Effective reduction of foxtailing has been achieved in Australia by intensive phenotypic selection followed by progeny-test selection against the foxtailing trait (Nikles, personal communication). Foxtails present; in young stands often were removed in the thinning when trees were about 6 to 9 metres high. Early thinning of P. caribaea var. hondurensis stands in Queensland removed foxtailed trees and did not induce foxtailing in residual trees.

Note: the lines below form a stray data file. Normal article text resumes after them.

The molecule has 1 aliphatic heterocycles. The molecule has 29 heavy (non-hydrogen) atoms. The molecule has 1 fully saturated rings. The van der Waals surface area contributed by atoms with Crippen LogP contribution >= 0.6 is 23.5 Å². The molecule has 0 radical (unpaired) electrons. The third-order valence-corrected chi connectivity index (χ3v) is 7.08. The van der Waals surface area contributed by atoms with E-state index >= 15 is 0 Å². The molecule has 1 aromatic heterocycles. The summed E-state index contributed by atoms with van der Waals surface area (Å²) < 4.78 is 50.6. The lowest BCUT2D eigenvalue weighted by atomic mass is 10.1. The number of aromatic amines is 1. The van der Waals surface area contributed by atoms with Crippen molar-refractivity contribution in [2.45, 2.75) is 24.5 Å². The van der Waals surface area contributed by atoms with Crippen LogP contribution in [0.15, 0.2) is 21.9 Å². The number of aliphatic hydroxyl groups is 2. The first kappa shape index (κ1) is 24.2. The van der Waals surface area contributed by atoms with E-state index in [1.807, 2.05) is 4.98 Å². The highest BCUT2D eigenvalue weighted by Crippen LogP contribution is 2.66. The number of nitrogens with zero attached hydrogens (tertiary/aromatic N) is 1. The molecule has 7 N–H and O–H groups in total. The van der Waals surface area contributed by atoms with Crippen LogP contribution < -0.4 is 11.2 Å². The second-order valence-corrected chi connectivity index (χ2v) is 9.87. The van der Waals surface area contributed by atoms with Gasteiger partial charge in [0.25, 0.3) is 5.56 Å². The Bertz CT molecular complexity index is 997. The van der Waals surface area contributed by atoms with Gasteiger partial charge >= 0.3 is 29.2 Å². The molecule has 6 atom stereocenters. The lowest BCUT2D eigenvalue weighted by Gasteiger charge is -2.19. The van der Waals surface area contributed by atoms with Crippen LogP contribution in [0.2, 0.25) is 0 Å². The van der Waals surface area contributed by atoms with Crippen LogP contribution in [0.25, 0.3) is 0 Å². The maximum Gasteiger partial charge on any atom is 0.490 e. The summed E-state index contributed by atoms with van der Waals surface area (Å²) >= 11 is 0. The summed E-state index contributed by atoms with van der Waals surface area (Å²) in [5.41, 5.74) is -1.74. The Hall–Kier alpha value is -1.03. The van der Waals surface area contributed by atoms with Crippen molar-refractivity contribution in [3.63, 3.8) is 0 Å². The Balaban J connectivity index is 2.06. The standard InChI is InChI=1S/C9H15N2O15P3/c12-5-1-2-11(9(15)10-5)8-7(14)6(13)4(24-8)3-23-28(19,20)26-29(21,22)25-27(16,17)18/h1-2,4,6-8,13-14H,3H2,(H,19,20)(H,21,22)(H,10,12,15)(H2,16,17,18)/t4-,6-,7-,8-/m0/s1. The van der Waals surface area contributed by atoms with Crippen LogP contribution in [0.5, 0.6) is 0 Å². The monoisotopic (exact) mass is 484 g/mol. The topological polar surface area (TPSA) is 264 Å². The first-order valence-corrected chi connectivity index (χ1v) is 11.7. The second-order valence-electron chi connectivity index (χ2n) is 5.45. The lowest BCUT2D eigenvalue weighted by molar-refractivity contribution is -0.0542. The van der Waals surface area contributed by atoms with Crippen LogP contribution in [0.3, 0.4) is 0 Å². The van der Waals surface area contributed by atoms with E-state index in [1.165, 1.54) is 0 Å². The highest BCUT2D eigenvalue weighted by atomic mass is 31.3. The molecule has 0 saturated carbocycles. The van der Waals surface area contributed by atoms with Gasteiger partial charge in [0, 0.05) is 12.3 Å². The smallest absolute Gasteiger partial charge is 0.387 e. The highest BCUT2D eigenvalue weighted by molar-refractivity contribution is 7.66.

Hereditary and environmental controls of seasonal shoot growth of pines are mediated through internal physiological processes (Kramer and Kozlowski, 1960; Kozlowski, 1969). To attempt to understand he nature of internal control of seasonal shoot growth it its important to recognize that in different climates, various degrees exist of internal control of shoot growth suspension. For example, recurrently flushing pines in the temperate zone (e.g., P. taeda of the southeastern United States) undergo several sequential periods of bud " quiescence " during the summer. Quiescence may be considered to be a simple type of reversible growth inactivity which occurs several times during the growing period and results in multiple flushes of growth per year. However, following the final annual flush of shoot growth in late autumn the buds gradually enter a very deep-seated state of dormancy which. cannot be broken by several of the environmental conditions which caused it. Buds in this condition may be predisposed to grow but will not do so even if placed in a favourable environment because internal physiological conditions inhibit bud growth. Such a state of true dormancy is entered into rather gradually. The tissues are in a state of deep dormancy only during a middle phase of the overall winter rest, period. True bud dormancy can be readily induced by low temperatures, short days, or interactions of both. In the temperate zone bud dormancy is commonly broken by extended periods of low temperatures. Complete removal of dormancy requires exposure of buds to a critical number of hours of a low threshold temperature. The length of exposure to cold required for breaking true bud dormancy varies greatly among species, varieties, and different buds on the same trees (Kramer and Kozlowski, 1960).